Who should buy the Nike ZoomX Invincible Run Flyknit 2
The Invincible Run Flyknit 2 should be a part of your running shoe rotation if you're looking for a:
- running shoe that's comfy for recovery to easy days
- fun shoe for short runs
- protective and stable shoe for long miles (up to a marathon distance)
Who should NOT buy it
If there's one thing we can all agree about the ZoomX Invincible Run Flyknit 2, it's crazy expensive. So, if you want to save money, experts highly recommend sticking to the older version—Nike ZoomX Invincible Run. Since there's a newer iteration, it's going to go on sale for a much lower price. And hey, they're not that far off.
Durability is also an issue for this trainer. For a solid, tank-like alternative, it's best to go for the Nike Pegasus 38. Ultimate traction even on wet roads? Go for its big brother—the Nike Pegasus 39.
Nike Invincible Run FK 2 vs. 1
There's not much change made to the second version of the Nike Invincible Run Flyknit. So, those who loved the first version (which one of them described as a "commercial success") are stoked that it doesn't go through a complete overhaul.
Here are the small changes applied to this edition:
- For stable transitions, it has a wider base.
- To max out protection, this version has more foam than the last.
- The laces have been updated with a much thinner design to ramp up lockdown.
- To keep weight at a minimum, the padding around the collar has been trimmed down.
A home for the sole
This shoe has a "jumbo-thick, compressible ZoomX midsole," as one runner would put it, making it very comfy to put on. "You sink into this shoe in a way I never have with any other running shoe," adds another who is 100% in love with the shoe's plushness. One even says, "It feels like was running on bubbles."
"Even walking around in it is a treat," compliments another reviewer. And if you're coming back from an injury, the Invincible Run Flyknit 2 is a no-brainer.
No achy feet
Apart from the comfort it offers, it also has great shock-absorbing qualities. And if you want a super cushy running shoe with maximum impact protection, "you're bound to love this shoe," shares one critic. Another went on to explain that when running in the shoe, it mutes out the harshness, keeping the hips, knees, and ankles safe.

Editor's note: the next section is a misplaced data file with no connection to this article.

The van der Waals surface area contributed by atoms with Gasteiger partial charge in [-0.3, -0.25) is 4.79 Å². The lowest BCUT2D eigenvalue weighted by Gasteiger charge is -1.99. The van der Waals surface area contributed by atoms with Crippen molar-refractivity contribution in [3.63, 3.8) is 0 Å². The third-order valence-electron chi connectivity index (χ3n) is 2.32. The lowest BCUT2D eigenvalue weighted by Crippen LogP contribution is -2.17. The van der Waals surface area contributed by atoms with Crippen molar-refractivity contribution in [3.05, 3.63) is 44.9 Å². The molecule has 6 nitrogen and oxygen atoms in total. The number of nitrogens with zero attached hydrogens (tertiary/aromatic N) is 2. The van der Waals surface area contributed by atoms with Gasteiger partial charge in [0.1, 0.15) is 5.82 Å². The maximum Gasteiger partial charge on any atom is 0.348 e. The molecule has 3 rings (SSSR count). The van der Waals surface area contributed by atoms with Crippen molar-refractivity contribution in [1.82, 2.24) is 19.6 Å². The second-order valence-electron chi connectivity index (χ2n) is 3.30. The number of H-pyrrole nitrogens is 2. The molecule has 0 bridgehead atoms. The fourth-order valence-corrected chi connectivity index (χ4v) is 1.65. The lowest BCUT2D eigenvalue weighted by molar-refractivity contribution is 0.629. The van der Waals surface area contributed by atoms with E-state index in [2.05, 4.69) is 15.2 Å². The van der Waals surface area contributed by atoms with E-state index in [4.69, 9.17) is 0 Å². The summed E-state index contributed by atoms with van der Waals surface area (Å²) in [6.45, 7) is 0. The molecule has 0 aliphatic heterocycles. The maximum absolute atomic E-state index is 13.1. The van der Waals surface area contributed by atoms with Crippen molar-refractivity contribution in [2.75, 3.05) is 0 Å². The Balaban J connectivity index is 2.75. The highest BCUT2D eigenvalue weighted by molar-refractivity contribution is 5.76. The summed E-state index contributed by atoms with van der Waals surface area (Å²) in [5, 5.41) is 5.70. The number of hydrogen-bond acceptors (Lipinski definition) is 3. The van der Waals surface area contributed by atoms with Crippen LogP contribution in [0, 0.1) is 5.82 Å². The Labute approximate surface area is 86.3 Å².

Not your regular daily runner
"It's a really strong shoe," gladly remarks one commenter. And this is because it's springy and lively; it's unlike any other shoe on the market. Although plush, it has some nice feedback to it.
To further describe the sensation, an expert has this to say about the Nike ZoomX Invincible Run Flyknit 2: "a shoe that feels like you have mini trampolines under your feet." That's how fun it is.
The Nike Invincible Run Flyknit 2 will make you glide
Its rocker geometry is a solid A+. "Transitions felt velvety smooth," remarks one tester. It makes you roll through your stride; one road runner even says that it's almost unbelievable that the same company that makes the boring Pegasus can make a groundbreaking shoe like the Invincible 2. It's crazy smooth; you can even feel the rocker geometry just by walking in it.
Ready for the sharp corners
There are plastic rails in the heel that keep the foot locked in position. A runner who claims to "overpronate when running on tired legs" says they really appreciated this. On top of this, it has a wide base that ensures steady strides.
It has "like a bunion of foam sticking out from the side," observes one running expert. They are referring, of course, to the wide forefoot, which provides surefooted strides during sharp turns.
Room for big toes
The version one of the Nike Invincible Run already had a wide toe box. And in this iteration, it's made (slightly) wider. And as most runners report, it has a good amount of room for those with fat toes and even those with wide feet.
And if you're clocking up the miles, don't worry about foot swelling; you have more than enough space here.
Not exactly for hot weather
"It's much better suited to winter runs or cool climates" is a feedback from a long-time runner. This is because the padded tongue is attached to the inner sleeve, affecting the shoe's ventilation.
Outsole is underwhelming
Yes, it grips on light trails, but for $180 traction is not enough to make up for its lack of durability. "Durability is its biggest weakness," states one Nike loyalist. And others agree with this too.
And worse, it's not even the grippiest on wet concrete. "The tiny nubs didn't do much to prevent me from slipping," reports another running shoe reviewer.